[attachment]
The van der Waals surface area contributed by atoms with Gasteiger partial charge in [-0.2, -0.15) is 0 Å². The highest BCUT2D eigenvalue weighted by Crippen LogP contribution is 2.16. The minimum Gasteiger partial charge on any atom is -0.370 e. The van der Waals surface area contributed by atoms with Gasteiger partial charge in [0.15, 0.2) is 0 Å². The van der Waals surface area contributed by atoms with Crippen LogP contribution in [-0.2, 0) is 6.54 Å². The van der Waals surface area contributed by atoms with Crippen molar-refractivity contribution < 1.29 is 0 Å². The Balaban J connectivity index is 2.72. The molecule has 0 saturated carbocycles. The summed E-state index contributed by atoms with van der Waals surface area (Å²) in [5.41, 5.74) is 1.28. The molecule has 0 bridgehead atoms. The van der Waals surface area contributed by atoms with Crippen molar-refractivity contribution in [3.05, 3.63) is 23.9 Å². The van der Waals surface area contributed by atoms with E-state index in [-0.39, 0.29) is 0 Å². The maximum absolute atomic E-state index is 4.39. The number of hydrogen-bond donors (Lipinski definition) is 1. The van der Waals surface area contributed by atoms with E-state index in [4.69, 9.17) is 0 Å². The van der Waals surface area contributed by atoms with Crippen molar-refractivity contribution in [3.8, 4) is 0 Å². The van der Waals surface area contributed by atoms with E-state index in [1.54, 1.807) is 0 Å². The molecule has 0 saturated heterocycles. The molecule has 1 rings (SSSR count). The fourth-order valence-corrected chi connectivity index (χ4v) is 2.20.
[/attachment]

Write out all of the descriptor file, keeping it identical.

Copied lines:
The van der Waals surface area contributed by atoms with Gasteiger partial charge in [-0.2, -0.15) is 0 Å². The highest BCUT2D eigenvalue weighted by Crippen LogP contribution is 2.16. The minimum Gasteiger partial charge on any atom is -0.370 e. The van der Waals surface area contributed by atoms with Gasteiger partial charge in [0.15, 0.2) is 0 Å². The van der Waals surface area contributed by atoms with Crippen LogP contribution in [-0.2, 0) is 6.54 Å². The van der Waals surface area contributed by atoms with Crippen molar-refractivity contribution < 1.29 is 0 Å². The Balaban J connectivity index is 2.72. The molecule has 0 saturated carbocycles. The summed E-state index contributed by atoms with van der Waals surface area (Å²) in [5.41, 5.74) is 1.28. The molecule has 0 bridgehead atoms. The van der Waals surface area contributed by atoms with Crippen molar-refractivity contribution in [3.05, 3.63) is 23.9 Å². The van der Waals surface area contributed by atoms with E-state index in [-0.39, 0.29) is 0 Å². The maximum absolute atomic E-state index is 4.39. The number of hydrogen-bond donors (Lipinski definition) is 1. The van der Waals surface area contributed by atoms with E-state index in [4.69, 9.17) is 0 Å². The van der Waals surface area contributed by atoms with Crippen molar-refractivity contribution in [3.8, 4) is 0 Å². The van der Waals surface area contributed by atoms with E-state index in [1.54, 1.807) is 0 Å². The molecule has 0 saturated heterocycles. The molecule has 1 rings (SSSR count). The fourth-order valence-corrected chi connectivity index (χ4v) is 2.20.